WOOD­STOCK DONE DULL

> TAKE ON THE ‘WORLD-CHANG­ING’ MU­SIC FEST GOES PER­SONAL, FLAT

The Commercial Appeal - Go Memphis - - Stage - By John Bei­fuss / bei­fuss@com­mer­cialap­peal.com

IF YOU’VE EVER LAMENTED not be­ing present (or alive) in 1969 for the “Aquar­ian Ex­po­si­tion” that Rolling Stone mag­a­zine re­cently la­beled “the great­est rock fes­ti­val ever and the decade’s most fa­mous and suc­cess­ful ex­per­i­ment in peace and com­mu­nity,” “Tak­ing Wood­stock” will ease your sor­row.

The new film from ver­sa­tile di­rec­tor Ang Lee (“Broke­back Moun­tain,” “Crouch­ing Tiger, Hid­den Dragon,” “Sense and Sen­si­bil­ity”) makes the Wood­stock cel­e­bra­tion seem about as thrilling as trudg­ing be­tween the Bud­weiser and Cel­lu­lar South stages dur­ing the Beale Street Mu­sic Fes­ti­val. (As any­one who’s been to Tom Lee Park in May knows, you don’t have to go to the Catskills to slide in the mud.) Even drop­ping acid in a VW bug with Paul Dano — the weirdo boy evan­ge­list from “There Will Be Blood” — seems no more trans­for­ma­tional than hav­ing one too many at the Lamp­lighter.

Per­haps this crit­i­cism is un­fair. “Tak­ing Wood­stock” isn’t about the gath­er­ing it­self — al­ready defini­tively chron­i­cled in the Os­car-winning 1970 doc­u­men­tary, “Wood­stock” — but about the prepa­ra­tion, the buildup and, specif­i­cally, the role played dur­ing the fes­ti­val by the com­i­cally ec­cen­tric (ac­cord­ing to the film) res­i­dents of up­state New York, who had no clue they were open­ing their farms and vil­lages to a hip­pie army “half a mil­lion strong,” to quote the Joni Mitchell song that for­ever ro­man­ti­cized the event (“We are star­dust/ We are golden”).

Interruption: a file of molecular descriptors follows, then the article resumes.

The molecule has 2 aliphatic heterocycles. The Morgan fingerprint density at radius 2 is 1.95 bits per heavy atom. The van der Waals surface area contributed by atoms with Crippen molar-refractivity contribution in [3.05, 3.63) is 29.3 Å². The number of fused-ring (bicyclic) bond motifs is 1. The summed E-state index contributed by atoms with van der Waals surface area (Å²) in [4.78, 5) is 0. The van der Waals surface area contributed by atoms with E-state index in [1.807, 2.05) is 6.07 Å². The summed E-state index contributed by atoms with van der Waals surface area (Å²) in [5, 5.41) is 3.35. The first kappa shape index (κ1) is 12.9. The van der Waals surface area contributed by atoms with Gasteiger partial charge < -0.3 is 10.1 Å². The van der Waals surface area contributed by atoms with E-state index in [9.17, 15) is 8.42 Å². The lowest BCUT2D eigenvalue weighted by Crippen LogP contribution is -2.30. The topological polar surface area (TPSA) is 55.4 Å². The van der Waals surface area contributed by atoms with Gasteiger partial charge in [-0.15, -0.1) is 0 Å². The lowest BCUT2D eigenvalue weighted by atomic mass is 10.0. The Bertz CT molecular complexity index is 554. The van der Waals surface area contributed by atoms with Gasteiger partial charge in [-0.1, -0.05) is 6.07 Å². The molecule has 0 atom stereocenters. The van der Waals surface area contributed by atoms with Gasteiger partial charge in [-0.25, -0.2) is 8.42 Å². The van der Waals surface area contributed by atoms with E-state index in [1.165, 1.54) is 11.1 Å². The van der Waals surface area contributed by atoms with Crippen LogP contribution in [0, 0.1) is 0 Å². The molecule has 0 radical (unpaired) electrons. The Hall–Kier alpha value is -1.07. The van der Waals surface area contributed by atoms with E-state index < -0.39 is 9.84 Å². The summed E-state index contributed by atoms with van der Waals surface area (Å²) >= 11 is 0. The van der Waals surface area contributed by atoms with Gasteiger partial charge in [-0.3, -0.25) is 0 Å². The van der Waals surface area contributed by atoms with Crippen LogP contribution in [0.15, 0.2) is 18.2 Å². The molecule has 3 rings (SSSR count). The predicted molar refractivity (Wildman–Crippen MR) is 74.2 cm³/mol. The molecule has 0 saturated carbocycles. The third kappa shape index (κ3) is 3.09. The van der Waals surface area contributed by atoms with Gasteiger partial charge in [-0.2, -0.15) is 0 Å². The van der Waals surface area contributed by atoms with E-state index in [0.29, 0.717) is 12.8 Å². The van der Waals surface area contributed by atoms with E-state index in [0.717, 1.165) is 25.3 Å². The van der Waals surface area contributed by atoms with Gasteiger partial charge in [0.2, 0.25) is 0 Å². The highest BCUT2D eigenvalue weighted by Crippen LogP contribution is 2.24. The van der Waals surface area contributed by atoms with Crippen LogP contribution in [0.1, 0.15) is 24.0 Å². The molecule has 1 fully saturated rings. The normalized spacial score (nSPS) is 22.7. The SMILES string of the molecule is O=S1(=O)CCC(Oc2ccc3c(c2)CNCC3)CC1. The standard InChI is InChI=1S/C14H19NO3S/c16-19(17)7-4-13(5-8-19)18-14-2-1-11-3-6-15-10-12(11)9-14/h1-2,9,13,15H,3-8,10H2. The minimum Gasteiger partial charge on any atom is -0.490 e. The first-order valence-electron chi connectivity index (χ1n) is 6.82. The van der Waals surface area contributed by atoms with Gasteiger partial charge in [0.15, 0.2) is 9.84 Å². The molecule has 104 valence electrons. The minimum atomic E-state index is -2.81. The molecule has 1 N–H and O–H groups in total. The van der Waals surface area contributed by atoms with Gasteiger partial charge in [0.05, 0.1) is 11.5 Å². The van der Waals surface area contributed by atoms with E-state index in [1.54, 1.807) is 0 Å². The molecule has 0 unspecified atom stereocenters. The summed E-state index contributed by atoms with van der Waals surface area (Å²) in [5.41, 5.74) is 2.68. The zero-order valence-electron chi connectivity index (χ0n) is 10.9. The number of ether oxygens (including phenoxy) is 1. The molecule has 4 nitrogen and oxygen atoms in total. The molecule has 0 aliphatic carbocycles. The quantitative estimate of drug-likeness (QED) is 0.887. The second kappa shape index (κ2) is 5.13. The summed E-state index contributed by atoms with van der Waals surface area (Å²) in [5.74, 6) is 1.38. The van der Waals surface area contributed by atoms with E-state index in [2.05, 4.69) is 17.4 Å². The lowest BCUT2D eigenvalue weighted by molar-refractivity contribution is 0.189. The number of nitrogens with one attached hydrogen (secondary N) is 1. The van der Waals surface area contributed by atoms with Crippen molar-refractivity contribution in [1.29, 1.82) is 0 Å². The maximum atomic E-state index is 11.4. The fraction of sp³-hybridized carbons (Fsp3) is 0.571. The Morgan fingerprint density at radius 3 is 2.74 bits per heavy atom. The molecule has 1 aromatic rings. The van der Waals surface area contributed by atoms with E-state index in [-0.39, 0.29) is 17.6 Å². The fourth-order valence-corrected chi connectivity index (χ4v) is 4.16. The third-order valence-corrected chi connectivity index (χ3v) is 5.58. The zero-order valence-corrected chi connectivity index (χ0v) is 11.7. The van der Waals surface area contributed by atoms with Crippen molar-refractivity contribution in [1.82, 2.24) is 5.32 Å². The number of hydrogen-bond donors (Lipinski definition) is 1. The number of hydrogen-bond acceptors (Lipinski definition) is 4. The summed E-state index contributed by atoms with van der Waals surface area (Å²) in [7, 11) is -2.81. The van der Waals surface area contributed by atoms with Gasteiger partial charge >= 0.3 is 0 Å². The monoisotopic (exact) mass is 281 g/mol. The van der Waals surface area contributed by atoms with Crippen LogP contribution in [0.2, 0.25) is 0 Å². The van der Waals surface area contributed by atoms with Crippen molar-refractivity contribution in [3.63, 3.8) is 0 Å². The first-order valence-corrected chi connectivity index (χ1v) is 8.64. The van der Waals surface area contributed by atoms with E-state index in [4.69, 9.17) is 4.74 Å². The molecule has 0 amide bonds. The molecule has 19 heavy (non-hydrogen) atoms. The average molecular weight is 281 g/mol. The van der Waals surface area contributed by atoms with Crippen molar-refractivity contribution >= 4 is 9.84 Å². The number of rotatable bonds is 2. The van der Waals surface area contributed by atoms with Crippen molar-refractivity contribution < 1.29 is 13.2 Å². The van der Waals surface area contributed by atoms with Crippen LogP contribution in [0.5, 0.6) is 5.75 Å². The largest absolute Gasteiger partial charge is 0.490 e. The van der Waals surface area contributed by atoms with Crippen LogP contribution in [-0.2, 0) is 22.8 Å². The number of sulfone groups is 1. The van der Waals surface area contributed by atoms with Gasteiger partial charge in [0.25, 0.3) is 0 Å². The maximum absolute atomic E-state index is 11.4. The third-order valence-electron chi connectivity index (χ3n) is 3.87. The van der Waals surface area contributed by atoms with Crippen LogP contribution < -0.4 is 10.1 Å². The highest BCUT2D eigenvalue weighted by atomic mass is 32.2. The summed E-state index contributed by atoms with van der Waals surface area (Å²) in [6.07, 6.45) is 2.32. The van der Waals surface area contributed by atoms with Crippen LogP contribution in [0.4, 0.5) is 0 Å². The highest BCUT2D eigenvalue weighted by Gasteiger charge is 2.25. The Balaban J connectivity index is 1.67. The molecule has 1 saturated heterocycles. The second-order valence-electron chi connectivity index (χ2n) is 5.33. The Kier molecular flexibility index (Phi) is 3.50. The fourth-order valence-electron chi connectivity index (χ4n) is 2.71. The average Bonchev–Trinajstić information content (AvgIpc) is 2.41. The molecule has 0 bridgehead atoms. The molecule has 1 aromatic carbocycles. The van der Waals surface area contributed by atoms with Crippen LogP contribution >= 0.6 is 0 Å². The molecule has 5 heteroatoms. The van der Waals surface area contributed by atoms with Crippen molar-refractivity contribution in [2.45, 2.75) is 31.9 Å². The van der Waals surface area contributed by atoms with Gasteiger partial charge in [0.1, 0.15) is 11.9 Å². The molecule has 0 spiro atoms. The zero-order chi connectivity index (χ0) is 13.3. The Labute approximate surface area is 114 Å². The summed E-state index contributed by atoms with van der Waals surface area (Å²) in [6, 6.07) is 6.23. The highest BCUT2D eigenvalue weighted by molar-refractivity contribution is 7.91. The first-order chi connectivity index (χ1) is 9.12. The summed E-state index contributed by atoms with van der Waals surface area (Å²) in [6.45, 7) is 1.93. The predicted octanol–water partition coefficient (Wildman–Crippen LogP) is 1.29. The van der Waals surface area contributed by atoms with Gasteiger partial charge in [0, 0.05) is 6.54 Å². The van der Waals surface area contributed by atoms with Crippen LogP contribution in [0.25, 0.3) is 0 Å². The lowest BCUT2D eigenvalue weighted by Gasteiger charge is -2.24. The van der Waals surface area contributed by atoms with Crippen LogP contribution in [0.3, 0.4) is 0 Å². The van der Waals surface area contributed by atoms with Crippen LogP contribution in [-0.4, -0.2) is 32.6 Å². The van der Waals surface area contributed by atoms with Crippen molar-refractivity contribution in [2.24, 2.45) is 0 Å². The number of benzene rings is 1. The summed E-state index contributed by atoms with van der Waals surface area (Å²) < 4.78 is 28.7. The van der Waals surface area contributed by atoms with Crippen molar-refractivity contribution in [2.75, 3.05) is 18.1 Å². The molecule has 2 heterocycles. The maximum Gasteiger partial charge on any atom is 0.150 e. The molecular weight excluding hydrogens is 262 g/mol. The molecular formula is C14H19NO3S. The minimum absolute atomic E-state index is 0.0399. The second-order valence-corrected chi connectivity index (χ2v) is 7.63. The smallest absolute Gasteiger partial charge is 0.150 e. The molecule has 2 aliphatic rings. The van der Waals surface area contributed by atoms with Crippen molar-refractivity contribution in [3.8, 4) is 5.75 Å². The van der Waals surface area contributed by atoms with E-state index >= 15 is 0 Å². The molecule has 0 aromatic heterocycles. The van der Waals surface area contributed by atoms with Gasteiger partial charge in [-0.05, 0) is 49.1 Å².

Adapted by screen­writer James Schamus from El­liott Tiber’s 2007 au­to­bi­og­ra­phy, “Tak­ing Wood­stock: A True Story of a Riot, a Con­cert and a Life,” the movie’s fo­cus is on a clean-cut and shy young painter named El­liott (Demetri Martin), whose pos­ses­sion of a mu­sic fes­ti­val per­mit en­ables the or­ga­niz­ers of the “Wood­stock Mu­sic & Art Fair” to move their “3 Days of Peace & Mu­sic” to Bethel, N.Y., af­ter the city fathers in Wood­stock, N.Y., re­ject the hip­pie hoe­down.

El­liott’s stri­dent pogrom-es­capee mother (a grue­some Imelda Staunton) and brow­beaten schlemiel fa­ther (Henry Good­man) op­er­ate a flea pit mo­tel that be­comes fes­ti­val head­quar­ters. Neigh­bors ob­ject to the in­flux of “meshuga hairy bare­foot (peo­ple)” and other odd­balls (Liev Schreiber ap­pears as a burly drag queen who straps a pis­tol to his in­ner thigh), but El­liott is in­spired to not only es­cape his par­ents but to em­brace his sex­u­al­ity. (Our first real clue: He prefers Judy Gar­land to Jimi Hen­drix.)

Re­leased 40 years to the week af­ter the al­legedly seis­mic event, “Tak­ing Wood­stock” might have worked as an an­tic com­edy or even a pre­ten­tious we-changed-the-world epic of gen­er­a­tional brag­gado­cio. (The freaked-out Viet­nam vet­eran played by Emile Hirsch could have fit into ei­ther con­text.) In­stead, Lee and Schamus use Wood­stock as wall­pa­per for a hack­neyed story of per­sonal growth and rein­ven­tion.

The re­sult may be Lee’s first dull film. It’s cer­tainly his most pre­dictable: Yes, we hear Blind Faith’s “Can’t Find My Way Home” as the spent fes­ti­val­go­ers make their ex­o­dus from Max Yas­gur’s farm; and, yes, an end-of-the -movie con­ver­sa­tion in­cludes an ironic ref­er­ence to the up­com­ing rock fest at Altamont.

Ken Re­gan/Fo­cus Fea­tures

Kelli Gar­ner (from left), Demetri Martin and Paul Dano are three young peo­ple com­ing of age in the Age of Aquarius at Wood­stock in 1969.

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